Superman Bound

by on Sep 2, 2014 in Poetry | 0 comments

“He can run forever, can’t he?”

That’s where it started.
One question followed by a challenge,
an appeal to Superman’s better nature.
So they took him to the turbines,
and put him to work.

As God said, “Let there be light.”
Light and refrigeration and cell phones,
as he ran on and on.
One day of perfect, clean energy
carried on his sculpted shoulders.
That was all it was supposed to be.

It wasn’t enough.

Now he runs alone —
grinding the gold for Froði’s children.
The rooms beyond him
glow sickly green.
Lois imprisoned for
leaking state secrets.

He doesn’t know he’s not the only one,
as his legs blur, feet rising and falling.
We fed our best to the singing wires,
but no longer fight for fossils,
no longer dirty our skies and water.
We celebrate a perpetual summer bounty,
and have no place to walk away to.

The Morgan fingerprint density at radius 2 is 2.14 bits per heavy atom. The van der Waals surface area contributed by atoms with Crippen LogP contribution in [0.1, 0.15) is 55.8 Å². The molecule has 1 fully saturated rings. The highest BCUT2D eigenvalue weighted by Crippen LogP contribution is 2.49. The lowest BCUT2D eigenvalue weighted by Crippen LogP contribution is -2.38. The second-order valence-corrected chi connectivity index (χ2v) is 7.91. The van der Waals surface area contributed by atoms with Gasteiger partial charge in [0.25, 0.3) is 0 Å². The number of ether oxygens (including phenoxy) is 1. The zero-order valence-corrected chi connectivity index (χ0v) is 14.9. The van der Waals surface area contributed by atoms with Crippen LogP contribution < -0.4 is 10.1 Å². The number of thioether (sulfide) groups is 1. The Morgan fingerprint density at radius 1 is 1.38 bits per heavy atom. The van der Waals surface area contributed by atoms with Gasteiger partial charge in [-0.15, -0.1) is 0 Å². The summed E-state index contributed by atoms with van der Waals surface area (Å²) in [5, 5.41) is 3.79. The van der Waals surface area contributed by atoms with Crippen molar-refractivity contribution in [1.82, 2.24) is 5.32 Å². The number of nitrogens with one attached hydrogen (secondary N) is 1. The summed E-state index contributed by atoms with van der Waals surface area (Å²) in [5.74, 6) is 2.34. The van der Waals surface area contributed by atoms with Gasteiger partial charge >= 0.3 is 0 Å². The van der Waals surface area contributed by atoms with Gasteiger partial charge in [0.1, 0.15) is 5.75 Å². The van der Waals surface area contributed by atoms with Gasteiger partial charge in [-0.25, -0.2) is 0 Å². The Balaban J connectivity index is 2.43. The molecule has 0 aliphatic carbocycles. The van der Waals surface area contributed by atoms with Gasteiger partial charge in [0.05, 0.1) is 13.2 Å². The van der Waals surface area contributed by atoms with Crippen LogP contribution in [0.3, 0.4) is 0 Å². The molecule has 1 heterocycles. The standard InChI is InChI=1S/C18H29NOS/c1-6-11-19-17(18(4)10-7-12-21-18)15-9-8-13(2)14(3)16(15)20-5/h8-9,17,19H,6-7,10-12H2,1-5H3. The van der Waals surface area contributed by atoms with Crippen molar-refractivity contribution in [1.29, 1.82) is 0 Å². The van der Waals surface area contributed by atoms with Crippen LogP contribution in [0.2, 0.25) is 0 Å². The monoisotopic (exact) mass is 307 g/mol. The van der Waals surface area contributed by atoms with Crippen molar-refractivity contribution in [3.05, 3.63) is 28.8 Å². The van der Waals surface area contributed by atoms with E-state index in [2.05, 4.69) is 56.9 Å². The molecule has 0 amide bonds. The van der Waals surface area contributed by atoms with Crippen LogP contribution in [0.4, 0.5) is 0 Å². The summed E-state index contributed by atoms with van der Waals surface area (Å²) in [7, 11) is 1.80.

He can run forever, can’t he?

image003Amanda Lord majored in English, decided writing was an unlikely career path, and went on to get a degree in library science. After a few years in libraries, she decided that perhaps writing was a better path afterall. She lives in a dilapidated Victorian in upstate NY with her husband Joel. Her poem “Harpsong for Heurodis” was published in issue nine of Scheherezade’s Bequest. Her short story “Red Dust” appeared in the sixth issue of Crossed Genres and in their first anthology. In addition to writing, she is a traditional storyteller who dabbles in playing the harp.

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